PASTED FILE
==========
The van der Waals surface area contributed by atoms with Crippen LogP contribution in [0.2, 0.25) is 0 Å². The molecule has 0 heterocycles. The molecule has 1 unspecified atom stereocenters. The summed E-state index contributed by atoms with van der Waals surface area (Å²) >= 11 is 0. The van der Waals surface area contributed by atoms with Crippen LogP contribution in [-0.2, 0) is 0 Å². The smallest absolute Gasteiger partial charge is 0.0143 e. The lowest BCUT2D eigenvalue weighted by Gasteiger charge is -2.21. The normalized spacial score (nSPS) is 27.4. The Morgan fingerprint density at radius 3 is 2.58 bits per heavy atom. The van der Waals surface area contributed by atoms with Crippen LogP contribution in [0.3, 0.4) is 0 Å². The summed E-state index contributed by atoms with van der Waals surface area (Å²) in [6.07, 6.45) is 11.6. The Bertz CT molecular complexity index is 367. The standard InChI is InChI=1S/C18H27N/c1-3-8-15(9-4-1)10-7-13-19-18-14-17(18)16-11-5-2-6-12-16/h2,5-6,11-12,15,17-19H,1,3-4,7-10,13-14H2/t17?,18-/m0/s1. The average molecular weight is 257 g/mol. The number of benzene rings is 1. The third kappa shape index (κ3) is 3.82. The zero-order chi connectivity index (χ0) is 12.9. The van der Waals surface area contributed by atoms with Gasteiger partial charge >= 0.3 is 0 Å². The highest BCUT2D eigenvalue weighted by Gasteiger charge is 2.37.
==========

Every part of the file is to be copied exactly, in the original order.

The van der Waals surface area contributed by atoms with Crippen LogP contribution in [0.2, 0.25) is 0 Å². The molecule has 0 heterocycles. The molecule has 1 unspecified atom stereocenters. The summed E-state index contributed by atoms with van der Waals surface area (Å²) >= 11 is 0. The van der Waals surface area contributed by atoms with Crippen LogP contribution in [-0.2, 0) is 0 Å². The smallest absolute Gasteiger partial charge is 0.0143 e. The lowest BCUT2D eigenvalue weighted by Gasteiger charge is -2.21. The normalized spacial score (nSPS) is 27.4. The Morgan fingerprint density at radius 3 is 2.58 bits per heavy atom. The van der Waals surface area contributed by atoms with Crippen LogP contribution in [0.3, 0.4) is 0 Å². The summed E-state index contributed by atoms with van der Waals surface area (Å²) in [6.07, 6.45) is 11.6. The Bertz CT molecular complexity index is 367. The standard InChI is InChI=1S/C18H27N/c1-3-8-15(9-4-1)10-7-13-19-18-14-17(18)16-11-5-2-6-12-16/h2,5-6,11-12,15,17-19H,1,3-4,7-10,13-14H2/t17?,18-/m0/s1. The average molecular weight is 257 g/mol. The number of benzene rings is 1. The third kappa shape index (κ3) is 3.82. The zero-order chi connectivity index (χ0) is 12.9. The van der Waals surface area contributed by atoms with Gasteiger partial charge >= 0.3 is 0 Å². The highest BCUT2D eigenvalue weighted by Gasteiger charge is 2.37.